You see there is always someone around who can imagine the greatest utopia or the worst dystopia.
They’re called Millenarianists.
Or are those the ones who make hats?

Anyway, their ideas aren’t just worth the lives of a few railway workers.
They’re worth the lives of millions.

I mean, if the consequence of not confessing is the certainty of eternal damnation then nothing the Inquisition did could be too much.
Why stop piling up the bodies if you’re helping to drive historical inevitability and the worker’s paradise is just over the next rise?

But that’s only fanatics right?
Crazy people like me.

Don’t kid yourself.

Be honest now.
Look deeply into yourself.

Don’t you have just one ideal that you’d die for?
One that maybe it wouldn’t be so bad for other people to die for?

Especially people you don’t like? Who are different to you?

Like, say, Margaret Thatcher? Or Adolph Hitler?

Do you start to see the scale of the problem?The Greens didn't like my ideas for euthanasia campaign posters

We’re all like Margaret Thatcher or Adolph Hitler.
Except for Bob Brown.
He’s more like Joseph Goebbels.

So we don’t share meaning and purpose and we’re all fanatics and we all want to rule the world.
The parameters of Utilitarianism are arbitrary and the data impossible to even gather much less analyse.

So who gets to call the shots?
Who does the calculations?
Who gets to set the expiry date for karma?
The value of human lives?
Who gets to say what the outcomes will be?
The consequences of agreeing with them?
Or of disagreeing?

Who the fuck do you think?

Its the same old, same old.
Margaret Thatcher and Adolph Hitler again.
Even if everyone in the world knows they’re lying and stupid and wrong.

That’s how you wind up looking for WMD in the desert.

What? You say you don’t want to rule the world?
It’s only me again?


OK then, there’s one thing I want to make clear about my lack of morality.coke-ad-hitler-crop

I don’t kill babies. Really. I just don’t.

That’s not because I think killing babies is inherently wrong or because I want to avoid the consequences or because I’ve done the calculations and this one’s a keeper.

I’ve just never found myself in a situation where killing a baby seemed an even remotely appropriate thing to do.
Who knows what tomorrow may bring.

Anyone need a sitter?

Honestly Pete, I don’t know if my life is worth more than yours.
Or someone with Downs Syndrome.
Or a pig’s.

But it seems to me that my life is worth everything.
I’m a transfinite too.

Still, everyone tells me I’m a wanker so maybe I’ve overdeflated my currency.
I don’t think I’d be able to hold a value like that on a floating market.

But I just kinda assumed that everyone and everything thought that of themselves as well.

Even if they don’t think they think.

Maybe even the mung beans and the animals killed by their footprint.
And Mormons and disco fans.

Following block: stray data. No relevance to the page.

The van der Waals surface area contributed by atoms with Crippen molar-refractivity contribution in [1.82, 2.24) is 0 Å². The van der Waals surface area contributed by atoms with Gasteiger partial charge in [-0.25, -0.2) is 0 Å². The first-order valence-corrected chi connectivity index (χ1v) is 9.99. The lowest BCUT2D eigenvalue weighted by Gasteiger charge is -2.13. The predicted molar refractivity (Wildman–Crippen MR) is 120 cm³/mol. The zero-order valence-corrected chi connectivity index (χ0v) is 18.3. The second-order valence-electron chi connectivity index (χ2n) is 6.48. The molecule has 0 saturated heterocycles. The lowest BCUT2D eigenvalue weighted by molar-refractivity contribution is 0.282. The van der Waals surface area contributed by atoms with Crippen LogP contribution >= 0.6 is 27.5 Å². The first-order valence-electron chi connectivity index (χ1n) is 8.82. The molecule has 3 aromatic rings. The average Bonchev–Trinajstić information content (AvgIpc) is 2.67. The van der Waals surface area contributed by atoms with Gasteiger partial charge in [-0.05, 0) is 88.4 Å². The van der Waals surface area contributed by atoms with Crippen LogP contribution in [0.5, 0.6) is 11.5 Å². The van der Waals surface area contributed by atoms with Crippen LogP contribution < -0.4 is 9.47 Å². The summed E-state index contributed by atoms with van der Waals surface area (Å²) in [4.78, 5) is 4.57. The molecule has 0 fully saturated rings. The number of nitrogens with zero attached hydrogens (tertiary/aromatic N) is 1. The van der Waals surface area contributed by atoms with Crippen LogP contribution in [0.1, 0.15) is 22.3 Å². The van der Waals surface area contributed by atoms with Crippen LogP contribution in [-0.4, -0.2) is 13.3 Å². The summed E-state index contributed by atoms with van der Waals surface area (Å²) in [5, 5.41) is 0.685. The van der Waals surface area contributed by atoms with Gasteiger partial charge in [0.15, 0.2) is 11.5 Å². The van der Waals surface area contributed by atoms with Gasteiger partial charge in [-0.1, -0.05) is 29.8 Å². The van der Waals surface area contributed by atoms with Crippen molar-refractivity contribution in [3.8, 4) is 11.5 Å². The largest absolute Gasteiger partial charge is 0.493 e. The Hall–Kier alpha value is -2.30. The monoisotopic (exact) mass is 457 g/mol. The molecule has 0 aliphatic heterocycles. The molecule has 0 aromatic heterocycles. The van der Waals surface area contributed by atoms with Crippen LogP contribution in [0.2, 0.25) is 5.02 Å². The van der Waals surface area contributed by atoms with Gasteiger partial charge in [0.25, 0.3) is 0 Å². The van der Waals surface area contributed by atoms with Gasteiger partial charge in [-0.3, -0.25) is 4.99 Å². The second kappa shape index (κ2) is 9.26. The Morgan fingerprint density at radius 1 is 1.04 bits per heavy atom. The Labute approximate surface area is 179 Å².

And so I act accordingly.
I do my best to not cause them death, pain or suffering, but sometimes I fail.
Umm. Maybe more than sometimes.
Alright. Mostly I hardly notice them.

But sometimes I upset them and sometimes I hurt them and sometimes I kill them.

Sometimes I eat them.
Life’s like that.

But I don’t try to weigh them and add them up.
Unless the recipe calls for it.

The important thing is to exercise moral agency and you’re not doing that if you’re busy following someone else’s commandments, conditioning or calculus.
Or your own for that matter.
Without free moral will you’re not being human at all.
You’re being a pre-programmed android.
Or if you’re an Objectivist, you’re being a Randroid.

Moral agency exists in every decision you make.
And decision exists in every moment of your life.
Unless you aren’t paying attention.

Every instant of existence is infinitely complex and utterly unique.
You can’t pin it down in a rule book or tote it up on a computer.
If you try, you’ll miss it.
And you’ve got to be in that moment if you’re going to have a hope of reacting morally to it

Every moment is the exception.
There is only the moment.
There are no rules.

All decisions are moral.
Your only possible freedom is your capacity to do what you feel is right.

But you can’t act morally.
You can only be moral.

You don’t need Peter Singer to tell you how to be a moral being.

You already are one.
Its all you are.
Its all you can be.

So how do you avoid embarrassing incidents if you’re feeling peckish and someone walks by with a particularly plump baby?

You act in the moment with compassion.
You just be yourself.
Love and do as you will.

Problem is I hate everyone.

Alright, alright.
Maybe I don’t actually hate Peter Singer.

But when I’m really down. When the despair closes over.
When compassion fails me and my life is unworthy of life.
When despite struggles and practice I don’t have it in me to treat everybeing as me
When I just can’t find my sympathy for another damaged sentience …


One Comment
  1. I’ve never been a Christian
    Or a Satanist
    Or a Mouseketeer.

    But I may be the anti-ACIM.